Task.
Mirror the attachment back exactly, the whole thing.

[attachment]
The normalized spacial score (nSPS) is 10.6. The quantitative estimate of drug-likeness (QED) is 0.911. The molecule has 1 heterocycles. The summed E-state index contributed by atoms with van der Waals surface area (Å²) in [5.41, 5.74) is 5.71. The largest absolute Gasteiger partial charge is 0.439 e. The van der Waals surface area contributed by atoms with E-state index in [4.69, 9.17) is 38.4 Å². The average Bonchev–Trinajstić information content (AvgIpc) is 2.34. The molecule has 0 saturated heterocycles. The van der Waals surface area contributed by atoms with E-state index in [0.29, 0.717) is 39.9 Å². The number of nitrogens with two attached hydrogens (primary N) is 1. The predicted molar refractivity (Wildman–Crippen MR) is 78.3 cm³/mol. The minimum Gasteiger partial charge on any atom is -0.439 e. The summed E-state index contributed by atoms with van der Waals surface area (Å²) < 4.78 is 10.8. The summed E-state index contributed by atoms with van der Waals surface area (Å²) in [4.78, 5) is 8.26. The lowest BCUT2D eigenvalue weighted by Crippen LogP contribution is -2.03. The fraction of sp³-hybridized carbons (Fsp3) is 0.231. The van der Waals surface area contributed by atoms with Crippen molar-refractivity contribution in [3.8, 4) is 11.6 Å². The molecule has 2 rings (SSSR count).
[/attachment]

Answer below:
The normalized spacial score (nSPS) is 10.6. The quantitative estimate of drug-likeness (QED) is 0.911. The molecule has 1 heterocycles. The summed E-state index contributed by atoms with van der Waals surface area (Å²) in [5.41, 5.74) is 5.71. The largest absolute Gasteiger partial charge is 0.439 e. The van der Waals surface area contributed by atoms with E-state index in [4.69, 9.17) is 38.4 Å². The average Bonchev–Trinajstić information content (AvgIpc) is 2.34. The molecule has 0 saturated heterocycles. The van der Waals surface area contributed by atoms with E-state index in [0.29, 0.717) is 39.9 Å². The number of nitrogens with two attached hydrogens (primary N) is 1. The predicted molar refractivity (Wildman–Crippen MR) is 78.3 cm³/mol. The minimum Gasteiger partial charge on any atom is -0.439 e. The summed E-state index contributed by atoms with van der Waals surface area (Å²) < 4.78 is 10.8. The summed E-state index contributed by atoms with van der Waals surface area (Å²) in [4.78, 5) is 8.26. The lowest BCUT2D eigenvalue weighted by Crippen LogP contribution is -2.03. The fraction of sp³-hybridized carbons (Fsp3) is 0.231. The van der Waals surface area contributed by atoms with Crippen molar-refractivity contribution in [3.8, 4) is 11.6 Å². The molecule has 2 rings (SSSR count).